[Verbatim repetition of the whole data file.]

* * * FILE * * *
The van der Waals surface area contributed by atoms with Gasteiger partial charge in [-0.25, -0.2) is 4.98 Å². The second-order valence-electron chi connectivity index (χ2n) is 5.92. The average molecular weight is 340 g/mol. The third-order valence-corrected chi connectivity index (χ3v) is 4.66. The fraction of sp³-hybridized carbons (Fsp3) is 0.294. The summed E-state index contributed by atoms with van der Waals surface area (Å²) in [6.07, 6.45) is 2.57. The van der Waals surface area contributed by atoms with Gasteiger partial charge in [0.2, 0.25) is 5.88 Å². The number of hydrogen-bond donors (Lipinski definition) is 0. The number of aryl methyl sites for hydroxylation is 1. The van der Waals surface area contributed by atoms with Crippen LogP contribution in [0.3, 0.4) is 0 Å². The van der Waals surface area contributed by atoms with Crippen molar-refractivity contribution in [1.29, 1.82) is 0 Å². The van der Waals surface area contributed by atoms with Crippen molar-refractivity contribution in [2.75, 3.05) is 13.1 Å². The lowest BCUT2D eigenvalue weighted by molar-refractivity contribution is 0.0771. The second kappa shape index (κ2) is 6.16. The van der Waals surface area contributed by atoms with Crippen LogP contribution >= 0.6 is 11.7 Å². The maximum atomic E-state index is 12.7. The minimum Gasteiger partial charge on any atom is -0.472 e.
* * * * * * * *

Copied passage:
The van der Waals surface area contributed by atoms with Gasteiger partial charge in [-0.25, -0.2) is 4.98 Å². The second-order valence-electron chi connectivity index (χ2n) is 5.92. The average molecular weight is 340 g/mol. The third-order valence-corrected chi connectivity index (χ3v) is 4.66. The fraction of sp³-hybridized carbons (Fsp3) is 0.294. The summed E-state index contributed by atoms with van der Waals surface area (Å²) in [6.07, 6.45) is 2.57. The van der Waals surface area contributed by atoms with Gasteiger partial charge in [0.2, 0.25) is 5.88 Å². The number of hydrogen-bond donors (Lipinski definition) is 0. The number of aryl methyl sites for hydroxylation is 1. The van der Waals surface area contributed by atoms with Crippen LogP contribution in [0.3, 0.4) is 0 Å². The van der Waals surface area contributed by atoms with Crippen molar-refractivity contribution in [1.29, 1.82) is 0 Å². The van der Waals surface area contributed by atoms with Crippen molar-refractivity contribution in [2.75, 3.05) is 13.1 Å². The lowest BCUT2D eigenvalue weighted by molar-refractivity contribution is 0.0771. The second kappa shape index (κ2) is 6.16. The van der Waals surface area contributed by atoms with Crippen LogP contribution >= 0.6 is 11.7 Å². The maximum atomic E-state index is 12.7. The minimum Gasteiger partial charge on any atom is -0.472 e.